This role is vital – without someone to take it on, the SFHG Library service might have to be still further curtailed. It is not necessary for the Secretary to be at the library every week. Anyone interested in taking it on should in the first instance contact the Chairman. @

FRC closedown

Details of the Family Records Centre closure arrangements are changing almost daily. As at 23 September the General Register Office (Births, Marriages & Deaths on the ground floor) has announced that:

   during October 2007 the paper indexes will be removed from the search room and relocated at Christchurch.

   search facilities will be provided on the first floor (co-located with The National Archives facilities) to provide access to the GRO indexes.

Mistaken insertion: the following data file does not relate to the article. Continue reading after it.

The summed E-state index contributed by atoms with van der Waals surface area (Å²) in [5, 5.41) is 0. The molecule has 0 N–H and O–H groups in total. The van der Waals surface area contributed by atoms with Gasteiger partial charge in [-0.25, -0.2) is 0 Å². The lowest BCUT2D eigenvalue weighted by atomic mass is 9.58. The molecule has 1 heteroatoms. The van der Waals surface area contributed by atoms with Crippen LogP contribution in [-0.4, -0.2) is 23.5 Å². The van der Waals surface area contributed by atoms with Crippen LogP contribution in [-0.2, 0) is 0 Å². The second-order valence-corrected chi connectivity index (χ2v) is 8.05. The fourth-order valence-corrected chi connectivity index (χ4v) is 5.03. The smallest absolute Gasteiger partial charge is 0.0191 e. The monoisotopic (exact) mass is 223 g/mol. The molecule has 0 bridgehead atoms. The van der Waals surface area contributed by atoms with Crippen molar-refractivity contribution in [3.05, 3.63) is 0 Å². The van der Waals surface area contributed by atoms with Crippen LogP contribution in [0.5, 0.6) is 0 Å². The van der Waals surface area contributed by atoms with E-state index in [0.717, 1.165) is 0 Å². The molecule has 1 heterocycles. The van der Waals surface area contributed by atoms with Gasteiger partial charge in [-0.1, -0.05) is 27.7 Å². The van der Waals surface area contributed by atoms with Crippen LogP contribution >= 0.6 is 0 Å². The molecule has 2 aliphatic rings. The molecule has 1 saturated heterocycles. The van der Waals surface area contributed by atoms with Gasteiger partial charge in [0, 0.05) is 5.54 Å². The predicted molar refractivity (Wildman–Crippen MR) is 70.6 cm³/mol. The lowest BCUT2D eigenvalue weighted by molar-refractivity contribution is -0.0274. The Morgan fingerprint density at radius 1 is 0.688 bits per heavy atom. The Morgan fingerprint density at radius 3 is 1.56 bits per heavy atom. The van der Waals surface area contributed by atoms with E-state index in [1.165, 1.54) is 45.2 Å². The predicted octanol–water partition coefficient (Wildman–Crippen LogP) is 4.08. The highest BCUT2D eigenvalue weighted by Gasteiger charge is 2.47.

But the latest advice is that this latter service will be restricted to a very inadequate three microfiche copies of a version of the ledgers which does not include any of the handwritten amendments to the originals. In addition, many of the fiche are very difficult to read. A further impairment arises with the withdrawal of a counter service for the order and collection of certificates.

When the transfer was originally announced, it was expected that a digitisation project would have been completed by the time of the transfer so that researchers would be able to use it to obtain more detail than is currently available from the ledgers. However, this project has suffered the usual computer problems and early completion is now impossible as funding for the project has been withdrawn.

The census records will transfer to Kew during April 2008 after which the FRC will close completely.